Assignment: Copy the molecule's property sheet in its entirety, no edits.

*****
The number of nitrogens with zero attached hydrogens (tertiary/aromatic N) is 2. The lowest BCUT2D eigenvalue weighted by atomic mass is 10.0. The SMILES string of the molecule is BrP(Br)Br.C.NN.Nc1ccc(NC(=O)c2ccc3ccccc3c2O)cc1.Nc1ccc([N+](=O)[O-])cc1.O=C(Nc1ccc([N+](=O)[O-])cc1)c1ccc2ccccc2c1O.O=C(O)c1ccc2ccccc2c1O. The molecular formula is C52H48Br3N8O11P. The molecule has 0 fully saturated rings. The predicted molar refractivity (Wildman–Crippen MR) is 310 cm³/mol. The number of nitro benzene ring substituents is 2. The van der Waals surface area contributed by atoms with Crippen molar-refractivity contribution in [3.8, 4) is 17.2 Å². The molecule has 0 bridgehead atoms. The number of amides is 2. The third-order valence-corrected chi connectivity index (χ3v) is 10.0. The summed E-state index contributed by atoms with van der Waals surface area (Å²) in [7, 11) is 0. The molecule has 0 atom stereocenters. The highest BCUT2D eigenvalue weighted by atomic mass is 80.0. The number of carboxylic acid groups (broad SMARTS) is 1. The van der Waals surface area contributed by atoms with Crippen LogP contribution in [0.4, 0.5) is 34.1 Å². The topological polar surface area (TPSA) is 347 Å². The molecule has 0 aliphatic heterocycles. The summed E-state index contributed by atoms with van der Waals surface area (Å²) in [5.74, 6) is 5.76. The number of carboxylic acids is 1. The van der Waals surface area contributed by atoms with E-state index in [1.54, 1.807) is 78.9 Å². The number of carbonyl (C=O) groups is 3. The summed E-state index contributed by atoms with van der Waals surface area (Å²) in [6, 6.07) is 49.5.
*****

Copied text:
The number of nitrogens with zero attached hydrogens (tertiary/aromatic N) is 2. The lowest BCUT2D eigenvalue weighted by atomic mass is 10.0. The SMILES string of the molecule is BrP(Br)Br.C.NN.Nc1ccc(NC(=O)c2ccc3ccccc3c2O)cc1.Nc1ccc([N+](=O)[O-])cc1.O=C(Nc1ccc([N+](=O)[O-])cc1)c1ccc2ccccc2c1O.O=C(O)c1ccc2ccccc2c1O. The molecular formula is C52H48Br3N8O11P. The molecule has 0 fully saturated rings. The predicted molar refractivity (Wildman–Crippen MR) is 310 cm³/mol. The number of nitro benzene ring substituents is 2. The van der Waals surface area contributed by atoms with Crippen molar-refractivity contribution in [3.8, 4) is 17.2 Å². The molecule has 0 bridgehead atoms. The number of amides is 2. The third-order valence-corrected chi connectivity index (χ3v) is 10.0. The summed E-state index contributed by atoms with van der Waals surface area (Å²) in [7, 11) is 0. The molecule has 0 atom stereocenters. The highest BCUT2D eigenvalue weighted by atomic mass is 80.0. The number of carboxylic acid groups (broad SMARTS) is 1. The van der Waals surface area contributed by atoms with Crippen LogP contribution in [0.4, 0.5) is 34.1 Å². The topological polar surface area (TPSA) is 347 Å². The molecule has 0 aliphatic heterocycles. The summed E-state index contributed by atoms with van der Waals surface area (Å²) in [5.74, 6) is 5.76. The number of carboxylic acids is 1. The van der Waals surface area contributed by atoms with E-state index in [1.54, 1.807) is 78.9 Å². The number of carbonyl (C=O) groups is 3. The summed E-state index contributed by atoms with van der Waals surface area (Å²) in [6, 6.07) is 49.5.